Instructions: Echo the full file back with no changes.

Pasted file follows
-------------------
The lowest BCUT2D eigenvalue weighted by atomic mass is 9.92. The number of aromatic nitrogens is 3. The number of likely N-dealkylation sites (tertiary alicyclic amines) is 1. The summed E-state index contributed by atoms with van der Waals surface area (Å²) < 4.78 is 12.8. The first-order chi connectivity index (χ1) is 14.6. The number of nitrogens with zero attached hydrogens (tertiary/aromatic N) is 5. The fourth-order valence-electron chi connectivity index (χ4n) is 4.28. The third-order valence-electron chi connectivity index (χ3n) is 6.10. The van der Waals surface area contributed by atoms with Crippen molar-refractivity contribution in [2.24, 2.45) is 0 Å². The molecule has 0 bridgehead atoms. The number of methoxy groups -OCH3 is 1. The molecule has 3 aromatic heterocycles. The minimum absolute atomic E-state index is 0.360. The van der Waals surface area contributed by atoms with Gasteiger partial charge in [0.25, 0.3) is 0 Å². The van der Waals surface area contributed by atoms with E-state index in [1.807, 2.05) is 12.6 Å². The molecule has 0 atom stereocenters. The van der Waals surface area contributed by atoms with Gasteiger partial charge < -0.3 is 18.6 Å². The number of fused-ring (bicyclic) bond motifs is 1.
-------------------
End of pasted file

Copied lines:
The lowest BCUT2D eigenvalue weighted by atomic mass is 9.92. The number of aromatic nitrogens is 3. The number of likely N-dealkylation sites (tertiary alicyclic amines) is 1. The summed E-state index contributed by atoms with van der Waals surface area (Å²) < 4.78 is 12.8. The first-order chi connectivity index (χ1) is 14.6. The number of nitrogens with zero attached hydrogens (tertiary/aromatic N) is 5. The fourth-order valence-electron chi connectivity index (χ4n) is 4.28. The third-order valence-electron chi connectivity index (χ3n) is 6.10. The van der Waals surface area contributed by atoms with Crippen molar-refractivity contribution in [2.24, 2.45) is 0 Å². The molecule has 0 bridgehead atoms. The number of methoxy groups -OCH3 is 1. The molecule has 3 aromatic heterocycles. The minimum absolute atomic E-state index is 0.360. The van der Waals surface area contributed by atoms with Gasteiger partial charge in [0.25, 0.3) is 0 Å². The van der Waals surface area contributed by atoms with E-state index in [1.807, 2.05) is 12.6 Å². The molecule has 0 atom stereocenters. The van der Waals surface area contributed by atoms with Gasteiger partial charge < -0.3 is 18.6 Å². The number of fused-ring (bicyclic) bond motifs is 1.